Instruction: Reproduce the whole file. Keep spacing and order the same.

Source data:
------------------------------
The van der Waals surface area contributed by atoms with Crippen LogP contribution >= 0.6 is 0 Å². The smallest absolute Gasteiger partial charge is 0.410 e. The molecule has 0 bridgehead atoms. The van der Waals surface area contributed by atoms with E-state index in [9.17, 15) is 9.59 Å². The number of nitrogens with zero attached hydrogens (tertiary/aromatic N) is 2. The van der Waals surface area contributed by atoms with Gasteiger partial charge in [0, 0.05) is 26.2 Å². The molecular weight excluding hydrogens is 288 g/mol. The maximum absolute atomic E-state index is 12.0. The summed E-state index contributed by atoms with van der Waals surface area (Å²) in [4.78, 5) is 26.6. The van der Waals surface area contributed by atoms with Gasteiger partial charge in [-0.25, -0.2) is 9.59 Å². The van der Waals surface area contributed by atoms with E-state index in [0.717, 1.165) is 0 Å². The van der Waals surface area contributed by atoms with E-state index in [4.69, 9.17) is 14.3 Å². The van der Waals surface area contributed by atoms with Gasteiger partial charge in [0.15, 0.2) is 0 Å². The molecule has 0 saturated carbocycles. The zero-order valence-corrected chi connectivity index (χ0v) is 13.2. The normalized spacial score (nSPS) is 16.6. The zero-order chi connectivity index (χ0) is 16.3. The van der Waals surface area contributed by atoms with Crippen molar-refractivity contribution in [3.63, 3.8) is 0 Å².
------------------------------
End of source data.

The van der Waals surface area contributed by atoms with Crippen LogP contribution >= 0.6 is 0 Å². The smallest absolute Gasteiger partial charge is 0.410 e. The molecule has 0 bridgehead atoms. The van der Waals surface area contributed by atoms with E-state index in [9.17, 15) is 9.59 Å². The number of nitrogens with zero attached hydrogens (tertiary/aromatic N) is 2. The van der Waals surface area contributed by atoms with Gasteiger partial charge in [0, 0.05) is 26.2 Å². The molecular weight excluding hydrogens is 288 g/mol. The maximum absolute atomic E-state index is 12.0. The summed E-state index contributed by atoms with van der Waals surface area (Å²) in [4.78, 5) is 26.6. The van der Waals surface area contributed by atoms with Gasteiger partial charge in [-0.25, -0.2) is 9.59 Å². The van der Waals surface area contributed by atoms with E-state index in [0.717, 1.165) is 0 Å². The van der Waals surface area contributed by atoms with E-state index in [4.69, 9.17) is 14.3 Å². The van der Waals surface area contributed by atoms with Gasteiger partial charge in [0.15, 0.2) is 0 Å². The molecule has 0 saturated carbocycles. The zero-order valence-corrected chi connectivity index (χ0v) is 13.2. The normalized spacial score (nSPS) is 16.6. The zero-order chi connectivity index (χ0) is 16.3. The van der Waals surface area contributed by atoms with Crippen molar-refractivity contribution in [3.63, 3.8) is 0 Å².